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Doug Stanglin
USA Today

During World War II, the United States and New Zealand tested a "tsunami bomb" that could potentially create a 33-foot wave capable of inundating a small city, The Telegraph reports.

The British newspaper says the tests involved a series of 10 large offshore blasts. The top-secret operation, called Project Seal, involved around 3,700 bombs that were detonated first in New Caledonia and later at Whangaparaoa Peninsula, near Auckland.

The Telegraph says details of the project were discovered in military files in the national archives by Ray Waru, a New Zealand author and filmmaker.

He found that the project was begun in June 1944 after a U.S.naval officer noted the power of large waves created by explosions used to clear coral reefs around Pacific islands.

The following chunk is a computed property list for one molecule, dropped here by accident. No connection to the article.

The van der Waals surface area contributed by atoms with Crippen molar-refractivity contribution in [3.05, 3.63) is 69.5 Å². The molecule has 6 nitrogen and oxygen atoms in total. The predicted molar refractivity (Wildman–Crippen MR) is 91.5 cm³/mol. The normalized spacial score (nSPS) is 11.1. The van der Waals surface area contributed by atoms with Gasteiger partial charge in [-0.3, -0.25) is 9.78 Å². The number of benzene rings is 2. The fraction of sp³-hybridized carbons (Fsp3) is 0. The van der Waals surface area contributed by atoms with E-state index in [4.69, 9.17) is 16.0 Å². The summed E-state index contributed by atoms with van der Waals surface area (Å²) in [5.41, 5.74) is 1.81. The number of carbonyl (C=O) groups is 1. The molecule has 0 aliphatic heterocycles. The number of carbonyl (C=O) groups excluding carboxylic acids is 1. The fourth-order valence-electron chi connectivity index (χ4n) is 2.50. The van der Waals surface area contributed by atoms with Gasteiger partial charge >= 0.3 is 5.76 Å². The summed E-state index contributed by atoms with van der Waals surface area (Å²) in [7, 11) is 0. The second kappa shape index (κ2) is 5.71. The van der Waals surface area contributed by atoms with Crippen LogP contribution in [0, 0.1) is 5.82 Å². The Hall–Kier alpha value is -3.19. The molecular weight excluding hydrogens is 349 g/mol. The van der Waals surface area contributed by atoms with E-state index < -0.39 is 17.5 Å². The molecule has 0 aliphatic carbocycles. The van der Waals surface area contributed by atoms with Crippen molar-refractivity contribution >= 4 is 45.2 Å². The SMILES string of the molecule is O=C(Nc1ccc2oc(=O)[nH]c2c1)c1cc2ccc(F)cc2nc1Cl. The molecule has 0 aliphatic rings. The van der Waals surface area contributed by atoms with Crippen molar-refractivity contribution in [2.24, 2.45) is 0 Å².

Waru, who writes about the project in his new book Secrets and Treasures, says the tests were positive, but the project was shelved in early 1945, although New Zealand continued to produce reports on the experiments into the 1950s.

The Telegraph says experts concluded that a successful tsunami bomb would require about a million pounds of explosives arrayed in a line about five miles from shore.